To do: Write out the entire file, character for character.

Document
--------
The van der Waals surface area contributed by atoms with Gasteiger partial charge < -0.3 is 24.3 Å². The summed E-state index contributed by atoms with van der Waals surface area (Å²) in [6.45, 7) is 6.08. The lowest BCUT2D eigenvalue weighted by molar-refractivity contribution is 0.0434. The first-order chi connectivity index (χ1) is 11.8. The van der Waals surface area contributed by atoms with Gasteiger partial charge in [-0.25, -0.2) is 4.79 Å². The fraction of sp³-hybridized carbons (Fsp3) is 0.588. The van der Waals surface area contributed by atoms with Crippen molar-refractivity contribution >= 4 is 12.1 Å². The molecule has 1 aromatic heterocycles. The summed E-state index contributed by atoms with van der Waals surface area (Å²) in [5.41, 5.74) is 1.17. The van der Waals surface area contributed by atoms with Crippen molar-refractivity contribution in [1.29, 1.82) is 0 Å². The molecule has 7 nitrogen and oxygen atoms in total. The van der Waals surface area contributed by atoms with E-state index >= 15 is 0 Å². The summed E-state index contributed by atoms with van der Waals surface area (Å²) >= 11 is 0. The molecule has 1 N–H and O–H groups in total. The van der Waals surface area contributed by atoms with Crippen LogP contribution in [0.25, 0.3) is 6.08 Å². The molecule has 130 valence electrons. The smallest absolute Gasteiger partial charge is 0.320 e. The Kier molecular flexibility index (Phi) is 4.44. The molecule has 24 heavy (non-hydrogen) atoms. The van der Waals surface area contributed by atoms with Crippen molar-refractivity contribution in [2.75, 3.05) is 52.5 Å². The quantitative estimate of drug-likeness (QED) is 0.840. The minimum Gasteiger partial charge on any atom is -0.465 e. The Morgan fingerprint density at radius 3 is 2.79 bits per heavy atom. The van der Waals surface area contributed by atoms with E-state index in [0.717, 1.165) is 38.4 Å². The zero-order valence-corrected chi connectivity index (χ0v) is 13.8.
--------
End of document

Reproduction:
The van der Waals surface area contributed by atoms with Gasteiger partial charge < -0.3 is 24.3 Å². The summed E-state index contributed by atoms with van der Waals surface area (Å²) in [6.45, 7) is 6.08. The lowest BCUT2D eigenvalue weighted by molar-refractivity contribution is 0.0434. The first-order chi connectivity index (χ1) is 11.8. The van der Waals surface area contributed by atoms with Gasteiger partial charge in [-0.25, -0.2) is 4.79 Å². The fraction of sp³-hybridized carbons (Fsp3) is 0.588. The van der Waals surface area contributed by atoms with Crippen molar-refractivity contribution >= 4 is 12.1 Å². The molecule has 1 aromatic heterocycles. The summed E-state index contributed by atoms with van der Waals surface area (Å²) in [5.41, 5.74) is 1.17. The van der Waals surface area contributed by atoms with Crippen molar-refractivity contribution in [1.29, 1.82) is 0 Å². The molecule has 7 nitrogen and oxygen atoms in total. The van der Waals surface area contributed by atoms with E-state index >= 15 is 0 Å². The summed E-state index contributed by atoms with van der Waals surface area (Å²) >= 11 is 0. The molecule has 1 N–H and O–H groups in total. The van der Waals surface area contributed by atoms with Crippen LogP contribution in [0.25, 0.3) is 6.08 Å². The molecule has 130 valence electrons. The smallest absolute Gasteiger partial charge is 0.320 e. The Kier molecular flexibility index (Phi) is 4.44. The molecule has 24 heavy (non-hydrogen) atoms. The van der Waals surface area contributed by atoms with Crippen molar-refractivity contribution in [2.75, 3.05) is 52.5 Å². The quantitative estimate of drug-likeness (QED) is 0.840. The minimum Gasteiger partial charge on any atom is -0.465 e. The Morgan fingerprint density at radius 3 is 2.79 bits per heavy atom. The van der Waals surface area contributed by atoms with E-state index in [0.717, 1.165) is 38.4 Å². The zero-order valence-corrected chi connectivity index (χ0v) is 13.8.